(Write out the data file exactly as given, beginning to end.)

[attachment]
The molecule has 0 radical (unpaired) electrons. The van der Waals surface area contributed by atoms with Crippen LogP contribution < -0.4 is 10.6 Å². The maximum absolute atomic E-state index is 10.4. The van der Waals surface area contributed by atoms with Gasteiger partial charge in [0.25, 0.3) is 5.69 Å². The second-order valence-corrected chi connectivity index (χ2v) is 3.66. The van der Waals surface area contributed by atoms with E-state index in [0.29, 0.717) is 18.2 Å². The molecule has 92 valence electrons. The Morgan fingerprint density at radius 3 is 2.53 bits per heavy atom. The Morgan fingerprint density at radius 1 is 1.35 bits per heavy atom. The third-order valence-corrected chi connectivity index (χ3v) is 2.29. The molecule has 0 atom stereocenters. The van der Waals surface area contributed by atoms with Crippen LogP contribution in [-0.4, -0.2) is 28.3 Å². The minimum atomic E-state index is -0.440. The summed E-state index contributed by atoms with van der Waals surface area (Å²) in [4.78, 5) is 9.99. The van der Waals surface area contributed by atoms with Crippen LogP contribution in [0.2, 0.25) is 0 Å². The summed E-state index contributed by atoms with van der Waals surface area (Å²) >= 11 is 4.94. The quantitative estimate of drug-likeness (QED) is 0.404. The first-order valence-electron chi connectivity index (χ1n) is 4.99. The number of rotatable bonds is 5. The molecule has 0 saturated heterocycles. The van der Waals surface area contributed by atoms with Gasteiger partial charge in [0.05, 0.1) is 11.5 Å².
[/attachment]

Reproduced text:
The molecule has 0 radical (unpaired) electrons. The van der Waals surface area contributed by atoms with Crippen LogP contribution < -0.4 is 10.6 Å². The maximum absolute atomic E-state index is 10.4. The van der Waals surface area contributed by atoms with Gasteiger partial charge in [0.25, 0.3) is 5.69 Å². The second-order valence-corrected chi connectivity index (χ2v) is 3.66. The van der Waals surface area contributed by atoms with E-state index in [0.29, 0.717) is 18.2 Å². The molecule has 92 valence electrons. The Morgan fingerprint density at radius 3 is 2.53 bits per heavy atom. The Morgan fingerprint density at radius 1 is 1.35 bits per heavy atom. The third-order valence-corrected chi connectivity index (χ3v) is 2.29. The molecule has 0 atom stereocenters. The van der Waals surface area contributed by atoms with Crippen LogP contribution in [-0.4, -0.2) is 28.3 Å². The minimum atomic E-state index is -0.440. The summed E-state index contributed by atoms with van der Waals surface area (Å²) in [4.78, 5) is 9.99. The van der Waals surface area contributed by atoms with Crippen LogP contribution in [0.2, 0.25) is 0 Å². The summed E-state index contributed by atoms with van der Waals surface area (Å²) >= 11 is 4.94. The quantitative estimate of drug-likeness (QED) is 0.404. The first-order valence-electron chi connectivity index (χ1n) is 4.99. The number of rotatable bonds is 5. The molecule has 0 saturated heterocycles. The van der Waals surface area contributed by atoms with Gasteiger partial charge in [0.05, 0.1) is 11.5 Å².